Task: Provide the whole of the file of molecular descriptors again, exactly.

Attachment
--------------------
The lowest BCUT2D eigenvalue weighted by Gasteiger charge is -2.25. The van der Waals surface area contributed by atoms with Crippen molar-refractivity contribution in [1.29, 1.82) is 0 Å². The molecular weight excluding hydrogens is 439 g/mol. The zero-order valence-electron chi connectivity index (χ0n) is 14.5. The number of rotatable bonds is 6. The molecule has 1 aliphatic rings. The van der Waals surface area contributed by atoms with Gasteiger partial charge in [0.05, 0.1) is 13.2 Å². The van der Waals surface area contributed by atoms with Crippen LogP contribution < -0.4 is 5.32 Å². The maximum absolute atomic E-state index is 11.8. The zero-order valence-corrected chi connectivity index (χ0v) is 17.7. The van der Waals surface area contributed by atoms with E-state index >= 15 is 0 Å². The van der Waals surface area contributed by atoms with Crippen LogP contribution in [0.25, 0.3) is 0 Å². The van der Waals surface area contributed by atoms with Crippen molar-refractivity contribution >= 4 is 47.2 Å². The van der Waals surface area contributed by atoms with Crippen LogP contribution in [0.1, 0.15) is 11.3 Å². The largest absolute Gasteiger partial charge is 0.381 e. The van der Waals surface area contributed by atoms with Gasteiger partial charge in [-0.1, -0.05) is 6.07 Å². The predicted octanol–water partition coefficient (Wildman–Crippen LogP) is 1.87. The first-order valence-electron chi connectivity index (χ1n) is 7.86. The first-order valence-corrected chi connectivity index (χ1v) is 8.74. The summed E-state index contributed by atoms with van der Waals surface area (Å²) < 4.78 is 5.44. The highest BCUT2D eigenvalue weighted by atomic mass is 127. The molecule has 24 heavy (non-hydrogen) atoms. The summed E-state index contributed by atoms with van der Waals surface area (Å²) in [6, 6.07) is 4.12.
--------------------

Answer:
The lowest BCUT2D eigenvalue weighted by Gasteiger charge is -2.25. The van der Waals surface area contributed by atoms with Crippen molar-refractivity contribution in [1.29, 1.82) is 0 Å². The molecular weight excluding hydrogens is 439 g/mol. The zero-order valence-electron chi connectivity index (χ0n) is 14.5. The number of rotatable bonds is 6. The molecule has 1 aliphatic rings. The van der Waals surface area contributed by atoms with Gasteiger partial charge in [0.05, 0.1) is 13.2 Å². The van der Waals surface area contributed by atoms with Crippen LogP contribution < -0.4 is 5.32 Å². The maximum absolute atomic E-state index is 11.8. The zero-order valence-corrected chi connectivity index (χ0v) is 17.7. The van der Waals surface area contributed by atoms with E-state index >= 15 is 0 Å². The van der Waals surface area contributed by atoms with Crippen LogP contribution in [0.25, 0.3) is 0 Å². The van der Waals surface area contributed by atoms with Crippen molar-refractivity contribution >= 4 is 47.2 Å². The van der Waals surface area contributed by atoms with Crippen LogP contribution in [0.1, 0.15) is 11.3 Å². The largest absolute Gasteiger partial charge is 0.381 e. The van der Waals surface area contributed by atoms with Gasteiger partial charge in [-0.1, -0.05) is 6.07 Å². The predicted octanol–water partition coefficient (Wildman–Crippen LogP) is 1.87. The first-order valence-electron chi connectivity index (χ1n) is 7.86. The first-order valence-corrected chi connectivity index (χ1v) is 8.74. The summed E-state index contributed by atoms with van der Waals surface area (Å²) < 4.78 is 5.44. The highest BCUT2D eigenvalue weighted by atomic mass is 127. The molecule has 24 heavy (non-hydrogen) atoms. The summed E-state index contributed by atoms with van der Waals surface area (Å²) in [6, 6.07) is 4.12.